At the beginning of the year (2016), ONH saw an additional growth. Russell Degnan moved from executive director to chief operating officer, which gave him the freedom and ability to attend workshops and promote Operation New Hope in the community. “Operation New Hope seeks to be the premier youth opportunity center in the Inland Empire,” Russell Degnan explained. “The high school dropout rate is a huge epidemic across the nation. Our goal is to be a positive solution for our youth, our communities and the taxpayers.” In the next ten years, Team ONH envisions youth opportunity centers in other communities, particularly in communities with the at-risk youth. In addition to their youth opportunity centers, Operation New Hope’s evidence-based trauma-informed life skills curriculum are currently being used in Soledad and Salinas Valley State Prison (California Department of Correction and Rehabilitation), juvenile facilities throughout the Country, group homes, transitional living homes and church outreach programs. Russell credits the success of his father’s program to ONH’s values. “Our success is built on our belief that lives must be built on healthy relationships,” Russell explains.

Although ONH continues to expand to meet the growing demand, the program’s growth is limited due to financial constraints. The programs ONH offers are part of reimburse contracts, which can create cash flow problems. Operation New Hope’s Board of Directors has made it their personal mission to build a solid cash reserve to alleviate the burden of waiting on reimbursements from a number of government agencies. Operation New Hope currently employs ten and serves over 150 students daily. Since 2010, 436 students have successfully graduated with their High School Diploma and 4867 students have successfully completed their Career Pathway Program which 93% are employed and or enrolled in to post-secondary education. Currently, ONH’s high school has 65 students enrolled and the Workforce Program has 110 students. All students range in age from 16 to 25. Ultimately Russell’s passion is to provide underserved youth who have been expected to be the failures in society a place where they experience genuine love, hope, and opportunities to succeed in life. Weekly you will find him in the community encouraging youth, actively engaging community leaders, and or developing community partnerships to help empower his beloved students he has devoted his entire life to serve. Russell is one of the most loyal and sincere voices for our under-served youth.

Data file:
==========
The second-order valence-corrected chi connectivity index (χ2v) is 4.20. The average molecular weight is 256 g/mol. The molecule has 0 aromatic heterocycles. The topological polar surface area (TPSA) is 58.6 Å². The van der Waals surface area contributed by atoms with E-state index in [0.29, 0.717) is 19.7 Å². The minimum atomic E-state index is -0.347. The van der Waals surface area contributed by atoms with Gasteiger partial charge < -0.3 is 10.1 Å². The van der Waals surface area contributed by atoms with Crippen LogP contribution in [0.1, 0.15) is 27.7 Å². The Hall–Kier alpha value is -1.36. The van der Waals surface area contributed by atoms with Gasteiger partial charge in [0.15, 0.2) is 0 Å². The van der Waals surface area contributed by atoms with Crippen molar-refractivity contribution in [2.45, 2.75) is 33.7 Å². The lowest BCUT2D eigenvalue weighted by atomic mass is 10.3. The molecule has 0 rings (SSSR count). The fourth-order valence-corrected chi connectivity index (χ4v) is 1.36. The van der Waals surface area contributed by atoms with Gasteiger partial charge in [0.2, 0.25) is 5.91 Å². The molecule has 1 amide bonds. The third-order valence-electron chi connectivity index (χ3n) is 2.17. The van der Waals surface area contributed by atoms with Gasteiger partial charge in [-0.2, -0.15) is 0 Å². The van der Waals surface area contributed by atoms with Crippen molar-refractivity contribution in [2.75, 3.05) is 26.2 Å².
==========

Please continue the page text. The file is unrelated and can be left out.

Alright, so let’s dig a little deeper into the story – has it been an easy path overall and if not, what were the challenges you’ve had to overcome?
The process has been quite a journey, consistently learning and growing through each step of the way. I often share ONH was developed out of the love of helping and providing those in need with opportunities to succeed in life. My education was in the Human Service schools, not in the Business schools. Growing a business to expand our outreach has been challenging. I have been extremely fortunate to have an amazing support system with our County, City, and School District partnerships. They have provided and sent me to non-profit management workshops to increase my knowledge in business management, grant writing, fundraising, board development, and an array of other crucial business classes. The constant challenge is securing funding to ensure our youth are provided with the necessary resources they need to succeed. I am encouraged with my professional growth within fund-developing these past five years; I am excited to continue to put in practice what I have learned from these business classes our government partnerships have provided. I do not view the process as a struggle but opportunities to learn, grow, and become a better leader.